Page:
After an early breakfast we have a spectacular drive down the outside of the crater and come to Oldupai Gorge, where the Leakey family have unearthed the remains of some of man's earliest ancestors. We then drive on to Naabi Hill, which marks the boundary between Ngorongoro and Serengeti - the Masai's 'Endless Plains'. We have the rest of the day wildlife spotting in Serengeti. Where we go depends on the time of year; we can spend time at the Hippo pool watching these majestic animals laze about in the cool water happily living alongside the crocodiles, watch a big pride of lions, be in the middle of the migration, sometimes surrounded by wildebeeste, sometimes by zebras, who travel with the wildebeeste. We journey from the wide open plains to the kopjes: these volcanic rocky outcrops provide protection and shelter for a wide variety of animals and from the top we can look out across the vast grasslands of the Serengeti. This stunnining landscape will provide us with the ultimate in game viewing, and we will hopefully see all the plain games; elephants, giraffe, zebra, wildebeest, lions and maybe the elusive leopard and cheetah, as well as huge amounts of interesting birdlife, from the elegant Secretary birds to the flightless ostrich. We spend the night in the middle of the plains at Seronera campsite.
Our second day in the Serengeti: again we will rise early and have a full day in the park, heading the north and enjoying the animals and scenery as we go. This is a long day driving but there is plenty to see on the way. We camp tonight at Lobo camp, in a beautiful setting.
We get back on the bikes today. It is a short drive to the national park gate from where we can start cycling. The next two days will be on dirt road with some sandy sections. The route is rolling, and you will be glad to be back in the saddle again. As we are on the edge of the game park we may see more wildlife en route, as well many colourfully-dressed Masai. We set up camp late afternoon at a local campsite in the little town of Wasso. Total distance 40-50 km
Today is a potentially our longest day of cycling. We cycle southwards through the hills bordering the Serengeti and down through an area populated by the Songo tribe, dressed in their bright orange attire. Our route is along a rough dirt road with some sandy sections and the countryside is as the previous day. We need to stop for an early lunch, after which we pack the bikes on the vehicle and we all get a transfer to the top of the Rift Valley escarpment overlooking Lake Natron, an awesomely spectacular view. The descent is on a gravel road with switchbacks, so a steady handlebar is necessary! The road descends steeply to the side of Lake Natron and then follows the lakeshore to a village. The road surface changes, becoming stonier, and requires more concentration. It is a real challenge to reach camp on the bikes but we will go as far as possible. Camp at the Lake Natron campsite. Total Distance 50-100 km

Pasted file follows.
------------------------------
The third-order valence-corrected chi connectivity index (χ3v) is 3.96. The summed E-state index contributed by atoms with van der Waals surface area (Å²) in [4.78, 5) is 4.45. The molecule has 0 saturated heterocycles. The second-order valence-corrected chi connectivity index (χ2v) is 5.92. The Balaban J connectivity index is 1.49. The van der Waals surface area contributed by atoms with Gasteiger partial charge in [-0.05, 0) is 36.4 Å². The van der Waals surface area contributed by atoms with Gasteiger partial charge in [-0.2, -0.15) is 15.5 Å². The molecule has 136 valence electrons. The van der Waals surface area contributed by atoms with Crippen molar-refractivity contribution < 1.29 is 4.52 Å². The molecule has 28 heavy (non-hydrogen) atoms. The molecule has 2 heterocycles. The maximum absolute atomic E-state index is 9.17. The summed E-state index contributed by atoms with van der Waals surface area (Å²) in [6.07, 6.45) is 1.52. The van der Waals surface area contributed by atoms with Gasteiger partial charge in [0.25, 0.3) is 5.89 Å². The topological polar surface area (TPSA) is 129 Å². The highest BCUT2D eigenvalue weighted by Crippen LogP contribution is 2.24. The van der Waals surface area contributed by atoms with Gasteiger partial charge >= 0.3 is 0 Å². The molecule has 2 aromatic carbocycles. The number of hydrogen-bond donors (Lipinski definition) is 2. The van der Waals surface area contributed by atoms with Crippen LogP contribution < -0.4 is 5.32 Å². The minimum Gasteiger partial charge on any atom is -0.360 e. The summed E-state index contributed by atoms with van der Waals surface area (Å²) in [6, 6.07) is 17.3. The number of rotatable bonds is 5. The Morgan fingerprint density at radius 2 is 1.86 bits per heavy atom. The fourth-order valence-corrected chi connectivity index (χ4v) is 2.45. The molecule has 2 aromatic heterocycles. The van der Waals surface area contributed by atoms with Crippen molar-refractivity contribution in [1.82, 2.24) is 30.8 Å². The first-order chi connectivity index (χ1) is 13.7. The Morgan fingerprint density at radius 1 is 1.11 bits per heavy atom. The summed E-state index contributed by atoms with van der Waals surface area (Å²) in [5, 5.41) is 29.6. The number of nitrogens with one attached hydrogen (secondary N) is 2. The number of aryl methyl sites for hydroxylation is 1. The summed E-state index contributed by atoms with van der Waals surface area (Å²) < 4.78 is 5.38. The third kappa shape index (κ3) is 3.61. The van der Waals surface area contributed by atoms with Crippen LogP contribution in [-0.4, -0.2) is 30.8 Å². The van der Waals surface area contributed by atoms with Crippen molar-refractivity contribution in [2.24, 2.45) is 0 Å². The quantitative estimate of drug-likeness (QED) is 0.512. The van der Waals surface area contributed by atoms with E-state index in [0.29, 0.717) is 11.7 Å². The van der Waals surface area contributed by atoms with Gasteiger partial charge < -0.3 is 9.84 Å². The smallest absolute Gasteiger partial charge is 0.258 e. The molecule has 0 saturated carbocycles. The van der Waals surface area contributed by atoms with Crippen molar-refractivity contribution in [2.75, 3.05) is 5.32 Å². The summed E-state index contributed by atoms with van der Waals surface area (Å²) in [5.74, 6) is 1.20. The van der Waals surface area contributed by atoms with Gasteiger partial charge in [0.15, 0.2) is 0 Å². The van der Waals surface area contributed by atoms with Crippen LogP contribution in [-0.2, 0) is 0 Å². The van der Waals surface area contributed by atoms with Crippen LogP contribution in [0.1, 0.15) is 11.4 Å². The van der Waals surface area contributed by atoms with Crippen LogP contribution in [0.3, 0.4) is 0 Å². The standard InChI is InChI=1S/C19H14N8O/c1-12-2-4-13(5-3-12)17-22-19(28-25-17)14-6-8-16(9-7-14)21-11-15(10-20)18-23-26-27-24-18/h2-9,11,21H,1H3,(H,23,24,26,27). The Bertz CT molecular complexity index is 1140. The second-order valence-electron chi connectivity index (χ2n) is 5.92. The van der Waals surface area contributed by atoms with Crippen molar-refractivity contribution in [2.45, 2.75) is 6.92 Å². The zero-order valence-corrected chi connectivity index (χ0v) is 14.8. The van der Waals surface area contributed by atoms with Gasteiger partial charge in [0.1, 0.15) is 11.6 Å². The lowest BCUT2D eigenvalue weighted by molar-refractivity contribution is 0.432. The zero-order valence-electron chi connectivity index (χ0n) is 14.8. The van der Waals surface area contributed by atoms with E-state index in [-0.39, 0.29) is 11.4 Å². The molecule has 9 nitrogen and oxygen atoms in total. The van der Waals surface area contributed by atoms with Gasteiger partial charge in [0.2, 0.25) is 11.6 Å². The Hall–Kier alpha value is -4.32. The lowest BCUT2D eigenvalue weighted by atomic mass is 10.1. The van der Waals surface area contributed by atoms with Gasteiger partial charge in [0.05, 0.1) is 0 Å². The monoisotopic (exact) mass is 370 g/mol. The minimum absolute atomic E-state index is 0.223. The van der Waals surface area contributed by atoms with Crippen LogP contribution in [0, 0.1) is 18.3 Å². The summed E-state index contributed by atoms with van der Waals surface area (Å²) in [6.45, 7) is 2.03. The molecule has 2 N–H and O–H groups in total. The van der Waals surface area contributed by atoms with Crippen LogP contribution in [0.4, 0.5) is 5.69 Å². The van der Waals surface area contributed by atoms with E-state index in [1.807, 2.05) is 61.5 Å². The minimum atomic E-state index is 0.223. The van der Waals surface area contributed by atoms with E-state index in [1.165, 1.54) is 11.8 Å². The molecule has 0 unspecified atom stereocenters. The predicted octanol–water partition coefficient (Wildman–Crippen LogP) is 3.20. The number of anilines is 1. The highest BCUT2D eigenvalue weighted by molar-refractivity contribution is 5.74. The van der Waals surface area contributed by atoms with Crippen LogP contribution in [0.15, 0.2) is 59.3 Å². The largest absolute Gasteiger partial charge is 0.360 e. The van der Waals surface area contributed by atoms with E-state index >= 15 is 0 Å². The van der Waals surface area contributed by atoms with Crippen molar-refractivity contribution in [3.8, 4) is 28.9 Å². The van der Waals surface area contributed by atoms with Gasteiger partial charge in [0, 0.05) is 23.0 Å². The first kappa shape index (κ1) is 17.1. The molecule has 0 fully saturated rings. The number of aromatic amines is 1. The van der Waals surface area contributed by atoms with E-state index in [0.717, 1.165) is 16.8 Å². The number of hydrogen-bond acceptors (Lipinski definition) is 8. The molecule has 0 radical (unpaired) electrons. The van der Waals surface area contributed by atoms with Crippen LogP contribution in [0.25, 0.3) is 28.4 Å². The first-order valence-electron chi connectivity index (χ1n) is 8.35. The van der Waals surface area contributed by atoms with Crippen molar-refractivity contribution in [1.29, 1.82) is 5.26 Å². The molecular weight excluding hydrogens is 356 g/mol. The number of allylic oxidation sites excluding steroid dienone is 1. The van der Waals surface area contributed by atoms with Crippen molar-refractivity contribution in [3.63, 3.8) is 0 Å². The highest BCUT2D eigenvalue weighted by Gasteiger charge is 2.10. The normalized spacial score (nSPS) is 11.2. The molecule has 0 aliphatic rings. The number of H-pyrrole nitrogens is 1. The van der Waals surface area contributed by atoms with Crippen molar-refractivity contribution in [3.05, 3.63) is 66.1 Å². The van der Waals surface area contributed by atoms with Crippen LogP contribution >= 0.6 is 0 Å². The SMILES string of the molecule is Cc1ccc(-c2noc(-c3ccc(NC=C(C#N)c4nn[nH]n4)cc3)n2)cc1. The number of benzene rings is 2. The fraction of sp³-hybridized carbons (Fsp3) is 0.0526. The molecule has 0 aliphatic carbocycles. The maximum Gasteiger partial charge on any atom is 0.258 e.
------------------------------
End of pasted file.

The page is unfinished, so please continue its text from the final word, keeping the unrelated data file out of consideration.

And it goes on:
Today is a free day to relax at Lake Natron Camp; we can sit and enjoy the view of the lake from the camp, which appears almost mirage-like in the distance. If we can convince the manager to fill the fresh water pool we can relax there with a cold beer! A short drive or walk to the lake is well worth it: the flamingos, pelicans and egrets are great. It is however VERY hot. Lake Natron is known as one of the world's largest breeding grounds for lesser flamingos. A late afternoon walk to the local waterfalls is a great way to finish the day. The water is cool and refreshing, and you can almost swim in places. Some people have taken the opportunity to climb Ol Doinyo Lengai but this is a tough climb. Camping back at Lake Natron campsite.
Return to Arusha. It is a long drive, approximately 6hrs, and is also quite dusty! We follow the foothills of the Rift Valley wall over open plains on which also live the plains animals, a familiar sight by now. Once we reach the tarmac road you will all probably go to sleep as we drive the final 2hrs back to civilisation. We return to our comfortable starting hotel.
A free morning in Arusha: there is time to explore the town and pick up some last minute souvenirs or just spend the day relaxing by the pool and recalling your wonderful adventure over the last few days. We will leave Arusha late afternoon for Kilimanjaro airport for our flight home.